A Description of the Pelleting Process
The process of manufacturing fuel pellets involves placing ground biomass under high pressure and forcing it through a round opening called a “die.” When exposed to the appropriate conditions, the biomass “fuses” together, forming a solid mass. This process is known as “extrusion.” Some biomass (primarily wood) naturally forms high-quality fuel pellets, while other types of biomass may need additives to serve as a “binder” that holds the pellet together. However, the creation of the pellets is only a small step in the overall process of manufacturing fuel pellets. These steps involve feedstock grinding, moisture control, extrusion, cooling, and packaging. Each step must be carried out with care if the final product is to be of acceptable quality.
The production of wood pellets begins with the generation of the raw material. In most cases this raw material is a byproduct of some other wood processing operation. Hardwood flooring mills are one example: They produce large quantities of clean (no bark or dirt), dry sawdust and small scrap blocks in their operations. This byproduct makes an ideal raw material for pellet production; however, as the interest in pellet production grows, some mills are generating pellet-making raw materials directly from trees (i.e. “roundwood”).
Standard-sized pellet mills generally require biomass that is ground to particles that are no more than 3 millimeters in size. Several types of equipment are available to carry out this task. If the biomass is quite large and dense (e.g., wood), the material is first run through a “chipper,” and then run through a hammer mill or similar device to reduce the particles to the required size. Smaller and softer biomass (e.g., straw) can be fed directly into the hammer mill without first being chipped.
Maintaining an appropriate moisture level in your feedstock is vital for overall quality of the final pellets. For wood, the required moisture level of the feedstock is at or near 15 percent. Other types of biomass have other requirements—you may need to experiment a bit. Moisture can be removed from the feedstock by oven-drying or by blowing hot air over or through the particles. If the feedstock is too dry, moisture can be added by injecting steam or water into the feedstock.
The pellet is actually created in this step. A roller is used to compress the biomass against a heated metal plate called a “die.” The die includes several small holes drilled through it, which allow the biomass to be squeezed through under high temperature and pressure conditions. If the conditions are right, the biomass particles will fuse into a solid mass, thus turning into a pellet. A blade is typically used to slice the pellet to a predefined length as it exits the die. Some biomass tends to fuse together better than other biomass. Sawdust is an especially suitable feedstock for pelleting because the lignin that is naturally present in the wood acts as a glue to hold the pellet together. Grasses tend to not fuse nearly as well, and the resulting pellets are less dense and more easily broken. The proper combination of input material properties and pelleting equipment operation may minimize or eliminate this problem. It is also possible to add a “binder” material to the biomass to help it stick together, or to mix a fraction of sawdust, with similar results. Distillers Dry Grains (a product of the corn ethanol industry) are reported to improve the binding properties of some biomass.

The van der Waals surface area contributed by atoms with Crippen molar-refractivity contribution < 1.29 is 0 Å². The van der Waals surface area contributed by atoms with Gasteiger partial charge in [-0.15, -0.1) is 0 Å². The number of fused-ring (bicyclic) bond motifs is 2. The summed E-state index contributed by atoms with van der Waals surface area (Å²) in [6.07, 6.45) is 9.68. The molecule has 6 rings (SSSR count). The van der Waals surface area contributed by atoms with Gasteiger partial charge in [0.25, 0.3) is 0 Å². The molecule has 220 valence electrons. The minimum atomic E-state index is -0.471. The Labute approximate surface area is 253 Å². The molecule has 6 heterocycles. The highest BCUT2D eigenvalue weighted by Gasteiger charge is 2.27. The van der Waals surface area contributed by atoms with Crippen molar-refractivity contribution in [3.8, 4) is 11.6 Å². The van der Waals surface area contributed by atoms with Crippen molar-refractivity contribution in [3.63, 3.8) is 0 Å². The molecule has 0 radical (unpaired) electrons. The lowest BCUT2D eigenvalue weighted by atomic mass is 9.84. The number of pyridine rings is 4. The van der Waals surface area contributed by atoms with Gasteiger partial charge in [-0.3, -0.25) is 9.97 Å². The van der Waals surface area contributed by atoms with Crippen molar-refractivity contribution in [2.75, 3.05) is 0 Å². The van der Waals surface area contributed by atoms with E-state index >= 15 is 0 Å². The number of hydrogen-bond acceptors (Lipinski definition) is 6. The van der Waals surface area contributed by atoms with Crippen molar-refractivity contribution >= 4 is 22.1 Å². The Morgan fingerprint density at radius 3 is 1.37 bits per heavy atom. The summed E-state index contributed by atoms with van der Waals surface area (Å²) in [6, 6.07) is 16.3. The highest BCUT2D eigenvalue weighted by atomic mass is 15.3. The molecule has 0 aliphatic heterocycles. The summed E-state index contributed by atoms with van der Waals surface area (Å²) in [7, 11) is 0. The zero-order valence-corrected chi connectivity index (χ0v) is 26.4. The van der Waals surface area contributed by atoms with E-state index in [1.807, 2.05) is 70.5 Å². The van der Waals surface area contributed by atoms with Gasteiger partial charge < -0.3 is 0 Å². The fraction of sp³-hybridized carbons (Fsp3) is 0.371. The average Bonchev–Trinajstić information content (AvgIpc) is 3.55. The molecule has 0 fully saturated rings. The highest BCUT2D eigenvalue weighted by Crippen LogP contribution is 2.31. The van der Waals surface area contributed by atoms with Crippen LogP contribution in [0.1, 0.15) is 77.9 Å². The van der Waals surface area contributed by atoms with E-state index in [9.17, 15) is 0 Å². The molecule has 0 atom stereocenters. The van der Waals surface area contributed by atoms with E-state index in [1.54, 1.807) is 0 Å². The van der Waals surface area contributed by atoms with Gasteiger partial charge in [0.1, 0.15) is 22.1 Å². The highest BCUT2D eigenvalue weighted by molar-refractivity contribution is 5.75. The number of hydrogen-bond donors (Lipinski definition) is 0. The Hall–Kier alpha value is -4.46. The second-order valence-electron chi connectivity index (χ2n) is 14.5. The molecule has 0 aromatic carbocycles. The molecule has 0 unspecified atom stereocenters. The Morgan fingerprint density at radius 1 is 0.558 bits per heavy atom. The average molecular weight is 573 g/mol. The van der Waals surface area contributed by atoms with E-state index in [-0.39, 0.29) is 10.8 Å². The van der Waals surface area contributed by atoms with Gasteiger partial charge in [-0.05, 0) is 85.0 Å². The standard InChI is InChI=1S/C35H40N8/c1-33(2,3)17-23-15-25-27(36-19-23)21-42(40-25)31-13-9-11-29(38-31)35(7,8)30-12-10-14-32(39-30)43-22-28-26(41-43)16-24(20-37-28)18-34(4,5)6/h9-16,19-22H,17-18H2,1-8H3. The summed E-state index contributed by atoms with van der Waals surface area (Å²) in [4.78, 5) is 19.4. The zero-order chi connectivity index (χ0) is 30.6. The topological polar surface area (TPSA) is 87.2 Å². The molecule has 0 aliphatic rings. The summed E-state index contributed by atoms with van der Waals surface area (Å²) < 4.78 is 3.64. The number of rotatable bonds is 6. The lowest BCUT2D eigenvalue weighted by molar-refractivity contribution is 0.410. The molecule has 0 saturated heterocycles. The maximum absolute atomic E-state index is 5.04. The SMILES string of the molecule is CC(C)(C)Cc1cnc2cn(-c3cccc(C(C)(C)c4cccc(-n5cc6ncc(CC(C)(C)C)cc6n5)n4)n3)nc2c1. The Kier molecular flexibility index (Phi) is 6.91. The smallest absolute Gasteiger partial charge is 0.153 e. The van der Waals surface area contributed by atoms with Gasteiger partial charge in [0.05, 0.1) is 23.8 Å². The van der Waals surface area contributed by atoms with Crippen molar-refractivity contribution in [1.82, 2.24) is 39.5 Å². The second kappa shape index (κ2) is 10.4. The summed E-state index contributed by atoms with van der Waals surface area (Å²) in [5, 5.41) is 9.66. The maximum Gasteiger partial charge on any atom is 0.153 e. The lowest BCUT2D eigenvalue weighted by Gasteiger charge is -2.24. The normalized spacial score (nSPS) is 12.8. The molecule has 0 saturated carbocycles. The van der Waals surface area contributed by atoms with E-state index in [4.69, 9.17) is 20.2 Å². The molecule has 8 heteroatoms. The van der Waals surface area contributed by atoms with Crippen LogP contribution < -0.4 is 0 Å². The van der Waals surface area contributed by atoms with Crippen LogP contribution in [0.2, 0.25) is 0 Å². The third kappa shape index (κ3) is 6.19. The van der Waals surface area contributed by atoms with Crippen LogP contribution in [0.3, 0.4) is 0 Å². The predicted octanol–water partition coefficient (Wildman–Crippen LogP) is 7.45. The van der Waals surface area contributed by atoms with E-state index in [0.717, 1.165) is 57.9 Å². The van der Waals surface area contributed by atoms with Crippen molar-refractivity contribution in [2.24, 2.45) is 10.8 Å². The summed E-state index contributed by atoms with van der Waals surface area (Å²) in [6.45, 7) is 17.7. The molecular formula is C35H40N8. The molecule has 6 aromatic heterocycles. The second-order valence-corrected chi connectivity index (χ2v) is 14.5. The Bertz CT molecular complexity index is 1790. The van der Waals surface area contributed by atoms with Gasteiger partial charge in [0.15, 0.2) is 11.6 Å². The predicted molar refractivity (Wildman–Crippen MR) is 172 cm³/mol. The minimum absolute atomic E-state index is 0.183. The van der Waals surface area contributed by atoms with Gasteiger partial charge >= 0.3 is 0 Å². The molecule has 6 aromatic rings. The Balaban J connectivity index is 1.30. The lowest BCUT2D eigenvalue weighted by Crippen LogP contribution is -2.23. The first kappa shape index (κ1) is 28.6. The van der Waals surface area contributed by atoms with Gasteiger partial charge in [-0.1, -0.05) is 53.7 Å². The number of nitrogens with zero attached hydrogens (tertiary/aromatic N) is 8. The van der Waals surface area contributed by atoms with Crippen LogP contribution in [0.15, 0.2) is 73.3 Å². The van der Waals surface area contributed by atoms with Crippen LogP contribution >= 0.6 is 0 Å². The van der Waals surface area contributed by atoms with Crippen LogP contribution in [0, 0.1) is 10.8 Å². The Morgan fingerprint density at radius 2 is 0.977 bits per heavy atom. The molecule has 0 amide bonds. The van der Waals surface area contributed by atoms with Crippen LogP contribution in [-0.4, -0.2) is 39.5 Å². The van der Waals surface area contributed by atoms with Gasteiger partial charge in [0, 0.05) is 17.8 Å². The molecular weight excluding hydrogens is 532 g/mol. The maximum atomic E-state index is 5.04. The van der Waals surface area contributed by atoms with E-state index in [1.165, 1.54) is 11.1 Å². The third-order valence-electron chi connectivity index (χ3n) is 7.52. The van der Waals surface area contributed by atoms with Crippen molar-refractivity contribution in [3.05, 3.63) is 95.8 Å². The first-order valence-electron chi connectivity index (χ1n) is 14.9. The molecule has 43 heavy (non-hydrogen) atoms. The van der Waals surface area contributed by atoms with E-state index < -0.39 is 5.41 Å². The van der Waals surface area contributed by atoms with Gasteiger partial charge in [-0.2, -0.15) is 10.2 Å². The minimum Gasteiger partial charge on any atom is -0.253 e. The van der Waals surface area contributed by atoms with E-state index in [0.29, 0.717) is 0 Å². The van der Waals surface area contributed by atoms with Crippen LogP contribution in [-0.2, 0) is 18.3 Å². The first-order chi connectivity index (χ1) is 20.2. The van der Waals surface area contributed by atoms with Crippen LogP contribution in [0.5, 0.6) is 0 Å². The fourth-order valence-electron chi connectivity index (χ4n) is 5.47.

Pellets, as they leave the die, are quite hot (~150°C) and fairly soft. Therefore, they must be cooled and dried before they are ready for use. This is usually achieved by blowing air through the pellets as they sit in a metal bin. The final moisture content of the pellets should be no higher than 8 percent.
Once the pellets are formed and cooled, they are packaged in bags or stored in bulk. Pellets can be stored indefinitely but they must be kept dry to prevent deterioration.
Energy Requirements for Pellet Manufacture
Pellet manufacture requires quite a bit of energy, both for drying damp feedstock and for running the various pieces of machinery. Large plants typically burn a portion of their feedstock to provide heat for drying, whereas smaller facilities often use other means. As a rule of thumb, a pelletizer requires between 50 and 100 kilowatts of electrical demand for every ton per hour of production capacity. In addition, electricity is usually needed to operate any chopping, grinding, drying, cooling, and bagging equipment that is in use. If a reliable source of electricity is not available, gasoline or diesel-based equipment is available.
“Manufacturing Fuel Pellets from Biomass”; by Daniel Ciolkosz, Penn State Biomass Energy Center and Department of Agricultural and Biological Engineering